From a software perspective, you’ll need a third-party utility that enables Windows to access Mac-formatted drives. Some popular options include HFSExplorer, Paragon HFS+, and MacDrive. These utilities install drivers or add-ons that allow Windows to recognize and interact with drives formatted in Mac file systems like HFS+ or APFS.

In terms of hardware, you’ll need a Mac-formatted drive with a file system Windows doesn’t natively support, such as HFS+ or APFS. This could be an external USB drive, Thunderbolt drive, or even an internal drive mounted in an enclosure. The drive must be physically connected to your Windows PC in some way for the software utilities to access it.

You’ll also need a Windows PC with an available USB, Thunderbolt, or SATA port to connect the Mac-formatted drive. Make sure your Windows PC meets the minimum system requirements for whichever third-party software utility you choose. An internet connection is also required to download and activate the software.

Using Third-Party Software

One option for reading Mac-formatted drives on Windows is to use third-party software designed for this purpose. Some popular options include:

Paragon HFS+ – This software allows you to access HFS+ formatted drives on Windows. It installs a driver that enables Windows to recognize Mac drives and read/write files on them. Paragon HFS+ has both a free trial version and paid licenses available.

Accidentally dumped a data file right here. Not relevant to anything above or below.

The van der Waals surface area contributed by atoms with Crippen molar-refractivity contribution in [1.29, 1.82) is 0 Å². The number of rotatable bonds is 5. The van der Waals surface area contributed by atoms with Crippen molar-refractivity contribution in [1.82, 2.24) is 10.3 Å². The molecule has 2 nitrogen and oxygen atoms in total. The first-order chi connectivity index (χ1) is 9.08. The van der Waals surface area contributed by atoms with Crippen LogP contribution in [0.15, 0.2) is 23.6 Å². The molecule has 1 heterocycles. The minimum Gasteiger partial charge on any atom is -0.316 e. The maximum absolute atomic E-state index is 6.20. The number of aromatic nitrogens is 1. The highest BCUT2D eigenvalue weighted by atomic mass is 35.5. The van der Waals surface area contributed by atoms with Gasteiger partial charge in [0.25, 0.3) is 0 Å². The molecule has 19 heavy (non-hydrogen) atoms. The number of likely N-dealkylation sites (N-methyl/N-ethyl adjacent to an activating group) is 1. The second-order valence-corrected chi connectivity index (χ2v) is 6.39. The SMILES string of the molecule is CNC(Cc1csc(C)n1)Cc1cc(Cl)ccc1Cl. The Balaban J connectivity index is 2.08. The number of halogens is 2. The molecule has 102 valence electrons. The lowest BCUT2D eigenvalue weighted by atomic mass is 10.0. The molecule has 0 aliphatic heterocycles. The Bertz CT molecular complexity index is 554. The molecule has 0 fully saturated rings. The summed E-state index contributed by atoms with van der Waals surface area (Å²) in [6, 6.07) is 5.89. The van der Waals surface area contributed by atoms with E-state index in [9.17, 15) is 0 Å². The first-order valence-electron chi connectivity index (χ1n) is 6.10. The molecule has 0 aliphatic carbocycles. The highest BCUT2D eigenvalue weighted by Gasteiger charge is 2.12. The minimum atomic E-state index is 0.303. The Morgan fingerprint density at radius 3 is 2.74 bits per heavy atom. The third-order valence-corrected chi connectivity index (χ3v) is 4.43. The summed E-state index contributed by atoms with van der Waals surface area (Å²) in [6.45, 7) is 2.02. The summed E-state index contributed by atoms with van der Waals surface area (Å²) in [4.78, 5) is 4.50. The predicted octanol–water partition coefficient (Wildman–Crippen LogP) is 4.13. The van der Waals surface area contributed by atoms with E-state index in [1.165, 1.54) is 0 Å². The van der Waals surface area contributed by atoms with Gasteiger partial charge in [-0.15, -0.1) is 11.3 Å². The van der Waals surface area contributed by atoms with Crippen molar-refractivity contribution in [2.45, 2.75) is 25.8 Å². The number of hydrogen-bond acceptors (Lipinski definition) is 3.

HFSExplorer – HFSExplorer is a free, open source tool that can read Mac-formatted volumes on Windows. It provides read-only access without any drivers needing to be installed. The interface is more technical than other options.

MacDrive – MacDrive has been around for over 20 years and is designed specifically for mounting Mac disks and volumes on a Windows PC. It enables full read/write access and works with USB drives, CD/DVD media, and network shares. Both trial and paid versions are available.

The advantage of third-party software is that it simplifies access to HFS+ drives on Windows without reformatting. The downside is there is often a cost associated with these utilities after any trial period expires. Performance and stability can also vary between different applications.

Enabling Built-In NTFS Support